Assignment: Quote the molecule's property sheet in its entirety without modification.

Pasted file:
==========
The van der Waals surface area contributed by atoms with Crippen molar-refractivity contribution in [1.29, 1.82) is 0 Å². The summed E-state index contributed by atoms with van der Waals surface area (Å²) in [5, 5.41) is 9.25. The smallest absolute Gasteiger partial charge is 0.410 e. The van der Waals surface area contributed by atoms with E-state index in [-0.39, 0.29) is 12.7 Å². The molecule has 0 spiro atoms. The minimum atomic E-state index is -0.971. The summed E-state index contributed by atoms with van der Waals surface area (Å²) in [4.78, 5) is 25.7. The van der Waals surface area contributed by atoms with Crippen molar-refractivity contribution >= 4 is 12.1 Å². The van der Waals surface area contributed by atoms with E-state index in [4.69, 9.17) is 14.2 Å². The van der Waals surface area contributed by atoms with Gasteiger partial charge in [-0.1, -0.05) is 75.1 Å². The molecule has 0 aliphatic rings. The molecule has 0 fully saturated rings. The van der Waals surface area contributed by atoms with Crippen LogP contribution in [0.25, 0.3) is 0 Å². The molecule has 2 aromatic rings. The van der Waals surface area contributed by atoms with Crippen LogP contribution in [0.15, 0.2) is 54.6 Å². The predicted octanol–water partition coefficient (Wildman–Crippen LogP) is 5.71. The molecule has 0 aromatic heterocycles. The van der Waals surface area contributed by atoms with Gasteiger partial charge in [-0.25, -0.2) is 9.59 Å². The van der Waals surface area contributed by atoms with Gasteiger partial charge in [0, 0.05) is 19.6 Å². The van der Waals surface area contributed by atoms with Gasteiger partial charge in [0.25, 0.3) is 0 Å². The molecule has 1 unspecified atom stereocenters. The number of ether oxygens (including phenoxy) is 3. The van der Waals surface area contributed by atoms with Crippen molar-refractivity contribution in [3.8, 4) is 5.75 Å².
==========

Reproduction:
The van der Waals surface area contributed by atoms with Crippen molar-refractivity contribution in [1.29, 1.82) is 0 Å². The summed E-state index contributed by atoms with van der Waals surface area (Å²) in [5, 5.41) is 9.25. The smallest absolute Gasteiger partial charge is 0.410 e. The van der Waals surface area contributed by atoms with E-state index in [-0.39, 0.29) is 12.7 Å². The molecule has 0 spiro atoms. The minimum atomic E-state index is -0.971. The summed E-state index contributed by atoms with van der Waals surface area (Å²) in [4.78, 5) is 25.7. The van der Waals surface area contributed by atoms with Crippen molar-refractivity contribution >= 4 is 12.1 Å². The van der Waals surface area contributed by atoms with E-state index in [4.69, 9.17) is 14.2 Å². The van der Waals surface area contributed by atoms with Gasteiger partial charge in [-0.1, -0.05) is 75.1 Å². The molecule has 0 aliphatic rings. The molecule has 0 fully saturated rings. The van der Waals surface area contributed by atoms with Crippen LogP contribution in [0.25, 0.3) is 0 Å². The molecule has 2 aromatic rings. The van der Waals surface area contributed by atoms with Crippen LogP contribution in [0.15, 0.2) is 54.6 Å². The predicted octanol–water partition coefficient (Wildman–Crippen LogP) is 5.71. The molecule has 0 aromatic heterocycles. The van der Waals surface area contributed by atoms with Gasteiger partial charge in [-0.25, -0.2) is 9.59 Å². The van der Waals surface area contributed by atoms with Gasteiger partial charge in [0, 0.05) is 19.6 Å². The van der Waals surface area contributed by atoms with Gasteiger partial charge in [0.25, 0.3) is 0 Å². The molecule has 1 unspecified atom stereocenters. The number of ether oxygens (including phenoxy) is 3. The van der Waals surface area contributed by atoms with Crippen molar-refractivity contribution in [3.8, 4) is 5.75 Å².